Twitter’s been rallying for a response to “Pussy Overrated,” with Nicki Minaj being the obvious popular choice for recording it, although any hypothetical “Dick Overrated” would be incomplete without a Ciara hook. Meanwhile, Rose has shot back in very Rose-ish fashion by posting a butt selfie to Instagram.
You know that incessant Apple commercial starring U2 that you haven’t been able to get off your TV? The song’s called “The Miracle (Of Joey Ramone),” and U2 just released a music video for it. That’s right: The video clip that you’ve probably seen more times than any music video since MTV still played the things wasn’t the actual music video.
The “Miracle (of Joey Ramone)” video is just the latest U2 stunt in which the band blurs the line between promotion and performance, like that notorious U2 iPod that came loaded with their discography 10 years ago. That’s because the video is essentially the same Apple ad, but branded as a new music video. The color palette is different, but this expanded version shows Bono and co. dancing against the same plain background, with images of Joey Ramone superimposed on them. Sort of like how you can’t listen to Songs of Innocence without at some point recalling how it emerged from a corporate deal with Apple, you can’t watch this video without recalling that a nearly identical version of it was an actual commercial for the company.
Leeds, England-based singer-songwriter Eaves sounds remarkably mature for an artist who’s only in his early 20s. The three songs on his upcoming Old As the Grave EP forgo the ’90s-style fuzz and postmodern electronic sounds of most buzzy young acts, presenting his songs with bare-minimum arrangements that give his deft melodies and crystal-clear voice plenty of room to breathe. The songs recall low-key folkies from Nick Drake and Fairport Convention to Bon Iver, but Eaves’s emotive vocals and the hint of darkness that he adds to them—even on the lilting piano ballad “Timber”—make them feel bracingly original.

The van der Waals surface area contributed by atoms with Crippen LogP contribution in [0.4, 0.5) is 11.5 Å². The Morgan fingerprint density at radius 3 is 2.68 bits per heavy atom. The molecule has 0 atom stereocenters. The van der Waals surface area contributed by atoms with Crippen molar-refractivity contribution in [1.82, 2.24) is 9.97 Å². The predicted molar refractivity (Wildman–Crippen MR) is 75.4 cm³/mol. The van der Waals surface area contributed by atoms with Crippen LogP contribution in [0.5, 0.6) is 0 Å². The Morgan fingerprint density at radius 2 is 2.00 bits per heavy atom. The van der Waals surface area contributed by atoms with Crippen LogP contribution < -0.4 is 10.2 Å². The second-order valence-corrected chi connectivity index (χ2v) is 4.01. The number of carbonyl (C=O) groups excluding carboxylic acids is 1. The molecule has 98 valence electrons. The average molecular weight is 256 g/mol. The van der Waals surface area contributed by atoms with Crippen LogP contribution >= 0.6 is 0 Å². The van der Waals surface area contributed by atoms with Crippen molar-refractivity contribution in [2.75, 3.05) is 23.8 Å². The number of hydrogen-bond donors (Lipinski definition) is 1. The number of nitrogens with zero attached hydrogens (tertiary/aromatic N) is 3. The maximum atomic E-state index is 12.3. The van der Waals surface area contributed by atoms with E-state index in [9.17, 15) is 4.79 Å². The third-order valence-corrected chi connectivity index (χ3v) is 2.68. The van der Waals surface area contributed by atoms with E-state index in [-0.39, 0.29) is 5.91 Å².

On Monday, EW reported that British electronic musician Mark Bell, a former member of the acclaimed British dance-music duo LFO and producer of seven Björk albums, died last week of complications from surgery. Bell wasn’t widely known outside dance music aficionados, but his work has echoed through pop music since he started working with Björk, beginning with her 1997 LP Homogenic, which borrowed ideas from drum ‘n’ bass, trip-hop, house, IDM, and other cutting-edge electronic styles of the time and wove them into an entirely new sound unto itself, a vigorous mutant hybrid that was both thoroughly pop-friendly and unabashedly avant-garde.
The influence of his work has only grown over the years, and has become especially noticeable in recent recordings by FKA Twigs, Banks, and a legion of young artists looking to replicate Bell and Björk’s peculiar sonic alchemy.
In an apparent tribute to Bell, Björk’s posted to her SoundCloud his “Lucy remix” of “Possibly Maybe” from her album Post. Originally released in 1996 as one of several B-side remixes of the single, its boasts a syrupy beat, pitch-warped vocals, and a coating of amelodic tones that, nearly 20 years later, still sound ahead of their time.